The dog was anesthetized and positioned in dorsal recumbency. The entire procedure was performed through a 5-mm incision over
the right jugular vein and under fluoroscopic guidance.
A 12-Fr vascular sheath was percutaneously placed into the right jugular vein. A combination of angiographic catheters and
guide wires were used to select the left divisional PSS. A marker catheter and guidewire combination was then used to select
the caudal vena cava. Angiograms were performed to determine the caudal vena cava diameter and location of the shunt entrance
into the caudal vena cava (* in Figure 1A). Resting portal and caudal vena cava pressure measurements were obtained through
the respective catheters.
Figures 1A-1F: Serial fluoroscopic images demonstrating transvenous coil embolization of a left divisional intrahepatic portosystemic
shunt (PSS). In each image, the patient’s head is to the left of the image (CVC = caudal vena cava).
An appropriately sized self-expanding metallic stent (SEMS) was advanced into the caudal vena cava (Figure 1B) and deployed
across the shunt entrance (Figure 1C). A catheter and guidewire combination was used to reaccess the shunt through the stent
interstices (Figure 1D), and repeat pressure measurements were obtained. Thrombogenic coils were then consecutively passed
and deployed through the catheter and into the shunt until portal pressure were raised appropriately (Figure 1E). Upon completion,
the catheter was removed (Figure 1F), the sheath was replaced with a multilumen central line and the dog recovered.
The patient was discharged from the hospital two days later with instructions to continue medical therapy for the next month.
Discharge medications also included a two-week dose of amoxicillin-clavulanate (13.75 mg/kg b.i.d.) for the implanted devices.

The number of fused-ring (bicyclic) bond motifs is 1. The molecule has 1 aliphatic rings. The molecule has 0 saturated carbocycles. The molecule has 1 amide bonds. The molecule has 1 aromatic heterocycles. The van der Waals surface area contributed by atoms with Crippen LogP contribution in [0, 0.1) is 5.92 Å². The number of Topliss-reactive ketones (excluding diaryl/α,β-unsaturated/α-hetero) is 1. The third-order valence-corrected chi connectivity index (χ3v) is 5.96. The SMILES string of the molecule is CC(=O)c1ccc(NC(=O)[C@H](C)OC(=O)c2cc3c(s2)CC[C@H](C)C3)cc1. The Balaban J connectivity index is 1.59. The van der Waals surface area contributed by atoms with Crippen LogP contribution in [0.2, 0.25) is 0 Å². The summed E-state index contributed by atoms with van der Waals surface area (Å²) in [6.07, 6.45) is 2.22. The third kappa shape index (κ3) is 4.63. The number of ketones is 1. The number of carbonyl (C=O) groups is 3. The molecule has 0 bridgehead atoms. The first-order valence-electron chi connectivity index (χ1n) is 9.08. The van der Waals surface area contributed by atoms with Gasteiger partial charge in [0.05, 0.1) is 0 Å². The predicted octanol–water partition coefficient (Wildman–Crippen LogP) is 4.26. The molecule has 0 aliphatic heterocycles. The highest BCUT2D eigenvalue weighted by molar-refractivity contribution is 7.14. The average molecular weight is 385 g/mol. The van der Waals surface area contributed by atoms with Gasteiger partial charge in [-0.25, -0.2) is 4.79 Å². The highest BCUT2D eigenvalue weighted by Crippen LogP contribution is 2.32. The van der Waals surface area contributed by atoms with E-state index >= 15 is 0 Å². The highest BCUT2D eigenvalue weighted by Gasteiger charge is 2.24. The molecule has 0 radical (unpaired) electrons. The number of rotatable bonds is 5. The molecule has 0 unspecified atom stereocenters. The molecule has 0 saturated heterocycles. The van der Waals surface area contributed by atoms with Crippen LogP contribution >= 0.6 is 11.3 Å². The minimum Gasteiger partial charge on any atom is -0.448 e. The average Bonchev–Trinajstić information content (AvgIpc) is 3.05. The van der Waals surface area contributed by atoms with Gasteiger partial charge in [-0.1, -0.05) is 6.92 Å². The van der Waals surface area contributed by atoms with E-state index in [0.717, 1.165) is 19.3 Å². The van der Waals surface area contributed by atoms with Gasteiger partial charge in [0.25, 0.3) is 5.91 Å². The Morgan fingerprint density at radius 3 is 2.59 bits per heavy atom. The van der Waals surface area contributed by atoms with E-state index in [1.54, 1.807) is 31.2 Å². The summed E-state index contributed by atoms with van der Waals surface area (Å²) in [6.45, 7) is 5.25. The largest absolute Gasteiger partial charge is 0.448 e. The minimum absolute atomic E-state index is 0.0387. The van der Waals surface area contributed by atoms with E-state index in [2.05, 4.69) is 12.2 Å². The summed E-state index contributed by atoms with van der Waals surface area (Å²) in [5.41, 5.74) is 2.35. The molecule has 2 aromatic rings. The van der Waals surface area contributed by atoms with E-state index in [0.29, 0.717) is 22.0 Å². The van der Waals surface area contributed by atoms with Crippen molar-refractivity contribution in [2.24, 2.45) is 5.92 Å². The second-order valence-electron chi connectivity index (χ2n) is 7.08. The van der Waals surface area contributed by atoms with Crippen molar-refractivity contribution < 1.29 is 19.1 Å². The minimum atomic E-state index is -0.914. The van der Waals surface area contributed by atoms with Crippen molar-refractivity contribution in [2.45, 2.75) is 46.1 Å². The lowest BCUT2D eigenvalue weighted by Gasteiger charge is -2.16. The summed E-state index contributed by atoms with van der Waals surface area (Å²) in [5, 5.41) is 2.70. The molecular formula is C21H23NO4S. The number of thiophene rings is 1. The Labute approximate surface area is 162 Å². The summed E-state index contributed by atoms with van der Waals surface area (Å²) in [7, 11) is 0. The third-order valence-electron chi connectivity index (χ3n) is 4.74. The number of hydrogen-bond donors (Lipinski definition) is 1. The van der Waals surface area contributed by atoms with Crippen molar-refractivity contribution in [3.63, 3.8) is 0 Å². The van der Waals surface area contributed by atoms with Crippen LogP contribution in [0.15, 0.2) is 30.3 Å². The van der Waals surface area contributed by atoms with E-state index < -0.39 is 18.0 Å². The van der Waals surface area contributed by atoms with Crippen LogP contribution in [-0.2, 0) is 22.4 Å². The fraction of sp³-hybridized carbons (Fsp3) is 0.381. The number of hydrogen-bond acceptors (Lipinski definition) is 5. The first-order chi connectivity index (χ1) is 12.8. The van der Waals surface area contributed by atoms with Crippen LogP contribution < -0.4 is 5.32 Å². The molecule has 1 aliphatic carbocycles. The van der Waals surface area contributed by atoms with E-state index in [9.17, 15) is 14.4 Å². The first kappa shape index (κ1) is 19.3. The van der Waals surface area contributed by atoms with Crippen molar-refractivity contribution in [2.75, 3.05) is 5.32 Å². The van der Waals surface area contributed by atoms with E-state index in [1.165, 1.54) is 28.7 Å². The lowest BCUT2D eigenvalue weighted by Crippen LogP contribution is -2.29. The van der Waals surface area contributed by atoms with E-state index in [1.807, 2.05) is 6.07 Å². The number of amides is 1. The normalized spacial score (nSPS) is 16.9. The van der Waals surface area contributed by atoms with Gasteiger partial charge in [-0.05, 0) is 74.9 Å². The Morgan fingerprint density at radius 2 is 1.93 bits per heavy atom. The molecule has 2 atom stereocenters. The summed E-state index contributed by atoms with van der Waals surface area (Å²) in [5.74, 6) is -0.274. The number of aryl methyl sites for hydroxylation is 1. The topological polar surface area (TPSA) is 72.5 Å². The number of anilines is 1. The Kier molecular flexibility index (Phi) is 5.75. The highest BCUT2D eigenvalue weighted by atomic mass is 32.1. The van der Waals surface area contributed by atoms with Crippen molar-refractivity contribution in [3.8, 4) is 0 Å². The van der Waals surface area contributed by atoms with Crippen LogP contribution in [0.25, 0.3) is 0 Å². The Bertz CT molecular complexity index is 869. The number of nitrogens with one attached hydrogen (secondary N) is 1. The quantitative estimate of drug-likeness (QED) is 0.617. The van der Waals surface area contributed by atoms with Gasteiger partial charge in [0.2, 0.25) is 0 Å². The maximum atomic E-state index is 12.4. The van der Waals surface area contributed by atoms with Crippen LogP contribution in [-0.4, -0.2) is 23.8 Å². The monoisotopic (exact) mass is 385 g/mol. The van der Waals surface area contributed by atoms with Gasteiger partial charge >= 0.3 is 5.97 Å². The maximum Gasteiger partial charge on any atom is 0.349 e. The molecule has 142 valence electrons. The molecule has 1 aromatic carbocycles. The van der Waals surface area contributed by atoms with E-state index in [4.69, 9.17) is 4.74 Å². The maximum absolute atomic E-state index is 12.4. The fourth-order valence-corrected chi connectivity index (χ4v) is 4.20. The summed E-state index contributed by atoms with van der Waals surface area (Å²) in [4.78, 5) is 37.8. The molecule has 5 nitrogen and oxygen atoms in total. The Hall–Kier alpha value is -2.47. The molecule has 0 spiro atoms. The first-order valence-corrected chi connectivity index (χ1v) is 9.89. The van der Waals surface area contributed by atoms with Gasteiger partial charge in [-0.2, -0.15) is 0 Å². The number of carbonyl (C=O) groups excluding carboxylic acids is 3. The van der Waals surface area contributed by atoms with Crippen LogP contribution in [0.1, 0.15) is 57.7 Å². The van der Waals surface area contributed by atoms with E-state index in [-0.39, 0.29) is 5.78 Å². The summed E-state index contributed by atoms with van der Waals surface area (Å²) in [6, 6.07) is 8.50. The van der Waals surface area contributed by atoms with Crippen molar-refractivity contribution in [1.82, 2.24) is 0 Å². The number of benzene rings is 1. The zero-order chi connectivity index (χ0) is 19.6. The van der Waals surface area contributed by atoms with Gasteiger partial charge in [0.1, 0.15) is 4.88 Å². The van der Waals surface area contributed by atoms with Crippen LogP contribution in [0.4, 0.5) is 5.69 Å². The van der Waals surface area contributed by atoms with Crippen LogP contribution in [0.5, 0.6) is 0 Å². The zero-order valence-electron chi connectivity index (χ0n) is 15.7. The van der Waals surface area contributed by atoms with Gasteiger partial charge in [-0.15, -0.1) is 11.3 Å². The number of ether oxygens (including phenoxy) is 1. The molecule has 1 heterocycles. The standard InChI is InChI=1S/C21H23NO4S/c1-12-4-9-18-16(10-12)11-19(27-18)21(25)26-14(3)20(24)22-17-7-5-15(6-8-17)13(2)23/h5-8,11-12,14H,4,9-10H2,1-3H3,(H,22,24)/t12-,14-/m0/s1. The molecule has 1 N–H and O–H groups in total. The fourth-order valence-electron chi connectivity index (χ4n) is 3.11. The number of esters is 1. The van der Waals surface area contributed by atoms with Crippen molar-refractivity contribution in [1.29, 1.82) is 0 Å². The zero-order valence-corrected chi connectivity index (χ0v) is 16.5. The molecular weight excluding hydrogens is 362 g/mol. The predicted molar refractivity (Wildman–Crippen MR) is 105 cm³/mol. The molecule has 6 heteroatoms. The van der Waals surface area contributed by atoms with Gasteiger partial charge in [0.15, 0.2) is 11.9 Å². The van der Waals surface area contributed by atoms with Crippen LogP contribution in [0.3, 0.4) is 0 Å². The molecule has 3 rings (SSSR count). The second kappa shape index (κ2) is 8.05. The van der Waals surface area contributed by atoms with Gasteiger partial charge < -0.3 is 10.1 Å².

Follow-up phone calls each week confirmed the dog continued to do well. On examination the following month, repeat bloodwork
demonstrated continued improvement.
Medical management was slowly discontinued (except for the omeprazole, which will be continued for life), a normal adult dog
food was slowly introduced and the clinical signs have not returned. Routine screening bloodwork should be repeated every
three to six months for the first year and then every six months thereafter, or sooner if needed. About 15 to 20 percent of
dogs will require an additional coil procedure in the future if clinical signs return.1
Patients with a congenital PSS often present as young animals with neurologic signs (hepatoencephalopathy) such as ataxia,
wall-walking, star-gazing and even seizure activity. In addition, the dogs can present with urinary tract signs (ammonia biurate
urolithiasis) or gastrointestinal signs (melena in intrahepatic PSS, pica, reduced appetite). Medical management is the mainstay
of initial therapy, with the goal of minimizing the clinical signs through a reduction of circulating toxins achieved through
a reduction in absorbed nitrogenous waste (low-protein diet, lactulose and antibiotics). In our experience, the addition of